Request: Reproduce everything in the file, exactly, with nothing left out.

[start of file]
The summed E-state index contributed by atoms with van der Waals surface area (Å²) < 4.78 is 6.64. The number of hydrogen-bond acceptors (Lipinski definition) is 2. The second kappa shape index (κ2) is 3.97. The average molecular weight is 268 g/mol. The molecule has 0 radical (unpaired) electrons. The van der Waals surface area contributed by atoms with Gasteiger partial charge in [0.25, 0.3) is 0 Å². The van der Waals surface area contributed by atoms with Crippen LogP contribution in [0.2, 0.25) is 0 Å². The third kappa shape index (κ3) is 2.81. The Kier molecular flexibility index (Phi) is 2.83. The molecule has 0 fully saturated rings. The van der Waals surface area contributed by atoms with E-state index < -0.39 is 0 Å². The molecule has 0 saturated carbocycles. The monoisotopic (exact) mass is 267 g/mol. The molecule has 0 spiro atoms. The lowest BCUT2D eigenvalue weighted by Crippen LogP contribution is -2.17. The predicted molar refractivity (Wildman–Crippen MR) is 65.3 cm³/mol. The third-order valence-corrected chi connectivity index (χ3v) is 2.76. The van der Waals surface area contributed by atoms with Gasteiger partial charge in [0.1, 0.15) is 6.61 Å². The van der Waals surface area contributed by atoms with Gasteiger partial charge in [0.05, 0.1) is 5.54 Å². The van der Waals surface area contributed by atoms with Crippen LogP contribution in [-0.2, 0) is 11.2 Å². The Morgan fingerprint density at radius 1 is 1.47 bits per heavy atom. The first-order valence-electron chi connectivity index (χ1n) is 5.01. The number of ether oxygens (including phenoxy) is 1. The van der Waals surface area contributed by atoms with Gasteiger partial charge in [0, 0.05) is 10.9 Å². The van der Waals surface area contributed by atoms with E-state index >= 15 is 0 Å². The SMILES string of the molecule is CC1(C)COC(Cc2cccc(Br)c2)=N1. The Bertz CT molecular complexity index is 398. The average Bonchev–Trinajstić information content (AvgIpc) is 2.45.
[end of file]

The summed E-state index contributed by atoms with van der Waals surface area (Å²) < 4.78 is 6.64. The number of hydrogen-bond acceptors (Lipinski definition) is 2. The second kappa shape index (κ2) is 3.97. The average molecular weight is 268 g/mol. The molecule has 0 radical (unpaired) electrons. The van der Waals surface area contributed by atoms with Gasteiger partial charge in [0.25, 0.3) is 0 Å². The van der Waals surface area contributed by atoms with Crippen LogP contribution in [0.2, 0.25) is 0 Å². The third kappa shape index (κ3) is 2.81. The Kier molecular flexibility index (Phi) is 2.83. The molecule has 0 fully saturated rings. The van der Waals surface area contributed by atoms with E-state index < -0.39 is 0 Å². The molecule has 0 saturated carbocycles. The monoisotopic (exact) mass is 267 g/mol. The molecule has 0 spiro atoms. The lowest BCUT2D eigenvalue weighted by Crippen LogP contribution is -2.17. The predicted molar refractivity (Wildman–Crippen MR) is 65.3 cm³/mol. The third-order valence-corrected chi connectivity index (χ3v) is 2.76. The van der Waals surface area contributed by atoms with Gasteiger partial charge in [0.1, 0.15) is 6.61 Å². The van der Waals surface area contributed by atoms with Gasteiger partial charge in [0.05, 0.1) is 5.54 Å². The van der Waals surface area contributed by atoms with Crippen LogP contribution in [-0.2, 0) is 11.2 Å². The Morgan fingerprint density at radius 1 is 1.47 bits per heavy atom. The first-order valence-electron chi connectivity index (χ1n) is 5.01. The number of ether oxygens (including phenoxy) is 1. The van der Waals surface area contributed by atoms with Gasteiger partial charge in [0, 0.05) is 10.9 Å². The van der Waals surface area contributed by atoms with E-state index >= 15 is 0 Å². The SMILES string of the molecule is CC1(C)COC(Cc2cccc(Br)c2)=N1. The Bertz CT molecular complexity index is 398. The average Bonchev–Trinajstić information content (AvgIpc) is 2.45.